This show was UCSD’s Fall Fest – a free concert for the undergrads, with tickets unavailable to anyone else, even graduate students. But thanks to Pitchfork and The Prayers, P and I were able to get in and watch the whole show from sidestage.
The Prayers opened the show, as the unusual act on the bill. Nevertheless, the kiddies loved them. The crowd response was great, and I’m guessing this is one of the largest crowds these guys had played to yet. I even saw some crowd-surfing…
I’ve written about The Prayers enough times for any casual reader of this blog to realize that I dig them. This show was more of the same catchy tunes from them, and they made the transition to the big stage and crowd quite well. When I walked into the venue and saw them onstage, I got a huge grin on my face and a huge feeling of pride for them.
After The Prayers ended their set, Al Howard and the K23 Orchestra took the stage. I had heard of their band before, but had no idea what they sounded like. It quickly became apparent that their sound tended towards Saul Williams fronting a funk band. Pretty impressive, but after the first three songs, I ended up “backstage,” aka the boy’s locker room, to say hi to the boys in The Prayers.
Following a long-ish set change during which I stared wonderingly at a mic’ed sousaphone, The Roots were up. Their first song featured an unaccompanied monologue by Black Thought, who was shrouded in darkness. Towards the end of it, the rest of the band came onstage to massive cheers from the crowd. They then proceeded to crank the lights up and rock out.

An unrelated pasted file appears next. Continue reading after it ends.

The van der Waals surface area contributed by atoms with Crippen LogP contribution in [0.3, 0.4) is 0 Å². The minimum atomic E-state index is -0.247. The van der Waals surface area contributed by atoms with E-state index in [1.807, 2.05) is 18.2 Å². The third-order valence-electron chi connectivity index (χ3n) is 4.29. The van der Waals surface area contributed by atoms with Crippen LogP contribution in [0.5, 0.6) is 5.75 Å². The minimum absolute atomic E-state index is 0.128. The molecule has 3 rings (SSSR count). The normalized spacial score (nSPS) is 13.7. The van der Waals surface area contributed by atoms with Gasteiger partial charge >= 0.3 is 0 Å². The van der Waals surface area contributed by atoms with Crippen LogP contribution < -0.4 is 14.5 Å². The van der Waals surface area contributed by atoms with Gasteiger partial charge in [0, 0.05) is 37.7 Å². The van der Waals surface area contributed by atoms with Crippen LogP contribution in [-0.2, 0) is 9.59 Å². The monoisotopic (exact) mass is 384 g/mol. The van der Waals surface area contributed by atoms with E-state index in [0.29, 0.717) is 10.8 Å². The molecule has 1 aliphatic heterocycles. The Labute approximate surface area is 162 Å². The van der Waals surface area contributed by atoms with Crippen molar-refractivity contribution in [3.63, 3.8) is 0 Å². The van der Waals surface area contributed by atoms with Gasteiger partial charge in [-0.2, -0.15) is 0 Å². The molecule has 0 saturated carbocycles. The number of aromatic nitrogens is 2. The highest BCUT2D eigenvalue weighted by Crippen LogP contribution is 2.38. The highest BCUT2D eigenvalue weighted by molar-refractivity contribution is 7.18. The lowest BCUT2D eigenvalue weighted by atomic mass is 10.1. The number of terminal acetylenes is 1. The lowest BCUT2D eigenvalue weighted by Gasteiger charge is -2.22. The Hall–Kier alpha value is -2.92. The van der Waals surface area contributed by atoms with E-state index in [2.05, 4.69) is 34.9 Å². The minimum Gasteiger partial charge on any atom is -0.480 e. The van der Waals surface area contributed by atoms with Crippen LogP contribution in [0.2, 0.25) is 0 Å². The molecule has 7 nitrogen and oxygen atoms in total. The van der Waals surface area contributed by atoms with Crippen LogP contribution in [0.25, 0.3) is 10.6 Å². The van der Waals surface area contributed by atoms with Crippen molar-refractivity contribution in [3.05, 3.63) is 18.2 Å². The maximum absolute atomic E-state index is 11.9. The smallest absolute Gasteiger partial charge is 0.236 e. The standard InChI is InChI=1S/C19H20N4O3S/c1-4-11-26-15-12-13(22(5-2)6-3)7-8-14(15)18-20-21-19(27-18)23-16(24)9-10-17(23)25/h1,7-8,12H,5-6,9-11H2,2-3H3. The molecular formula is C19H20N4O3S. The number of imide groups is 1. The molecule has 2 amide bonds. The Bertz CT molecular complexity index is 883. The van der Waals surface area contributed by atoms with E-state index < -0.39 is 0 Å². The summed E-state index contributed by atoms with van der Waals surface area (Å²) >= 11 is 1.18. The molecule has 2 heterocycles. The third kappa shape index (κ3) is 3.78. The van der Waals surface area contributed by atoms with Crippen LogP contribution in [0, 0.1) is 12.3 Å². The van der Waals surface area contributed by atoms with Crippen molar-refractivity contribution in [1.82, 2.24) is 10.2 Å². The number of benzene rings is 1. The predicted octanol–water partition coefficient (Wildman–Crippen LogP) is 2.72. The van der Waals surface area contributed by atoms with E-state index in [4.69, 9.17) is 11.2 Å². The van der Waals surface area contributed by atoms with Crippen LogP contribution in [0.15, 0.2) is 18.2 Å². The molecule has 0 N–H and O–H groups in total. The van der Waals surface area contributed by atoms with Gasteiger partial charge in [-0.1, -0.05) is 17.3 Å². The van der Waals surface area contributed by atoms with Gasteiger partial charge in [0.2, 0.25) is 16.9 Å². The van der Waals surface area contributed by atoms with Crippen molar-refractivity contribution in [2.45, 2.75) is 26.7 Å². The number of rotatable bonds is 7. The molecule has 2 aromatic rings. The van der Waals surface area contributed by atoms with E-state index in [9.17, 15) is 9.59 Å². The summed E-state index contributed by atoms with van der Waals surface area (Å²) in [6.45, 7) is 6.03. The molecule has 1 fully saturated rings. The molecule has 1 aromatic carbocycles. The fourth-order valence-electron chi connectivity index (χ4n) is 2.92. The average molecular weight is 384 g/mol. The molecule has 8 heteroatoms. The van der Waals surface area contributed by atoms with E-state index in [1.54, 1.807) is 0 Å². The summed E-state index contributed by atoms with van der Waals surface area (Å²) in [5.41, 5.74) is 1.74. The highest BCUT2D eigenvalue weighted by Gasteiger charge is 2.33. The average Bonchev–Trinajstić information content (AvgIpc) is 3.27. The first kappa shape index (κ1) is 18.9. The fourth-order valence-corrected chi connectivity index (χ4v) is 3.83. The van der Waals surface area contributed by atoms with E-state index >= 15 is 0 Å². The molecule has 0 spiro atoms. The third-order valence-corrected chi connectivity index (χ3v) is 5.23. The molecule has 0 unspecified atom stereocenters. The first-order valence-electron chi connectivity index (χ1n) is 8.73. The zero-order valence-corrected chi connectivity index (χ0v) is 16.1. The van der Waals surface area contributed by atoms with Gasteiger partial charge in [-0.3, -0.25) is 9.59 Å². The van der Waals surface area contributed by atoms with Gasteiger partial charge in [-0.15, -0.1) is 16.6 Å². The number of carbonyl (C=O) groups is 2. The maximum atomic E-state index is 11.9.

Halfway though the set, all of the band members left the stage, save ?uestlove, the sousaphone player, and the guitarist. They then introduced their “side project” whose name I failed to catch, and launched into a 15 minute version of Bob Dylan’s “Masters of War.” The guitarist’s vocals were mind-blowing throughout, and the whole song managed to keep my attention, even with multiple solos and tangents. Once they wrapped up the song, the rest of the members of The Roots came back onstage and teased the crowd with a medley of well-known hip-hop songs, old and new, before coming back full circle to their own material.
The night ended fairly early, but I was thankful for it, as I had to get my photos off to Pitchfork before hopping on a plane at 9:30 the next morning to attend a retreat for UCSF graduate students in Lake Tahoe. I’m starting to feel like I’m leading a double life here – backstage at a Roots concert one night, talking science with soon-to-be fellow students and faculty the next night.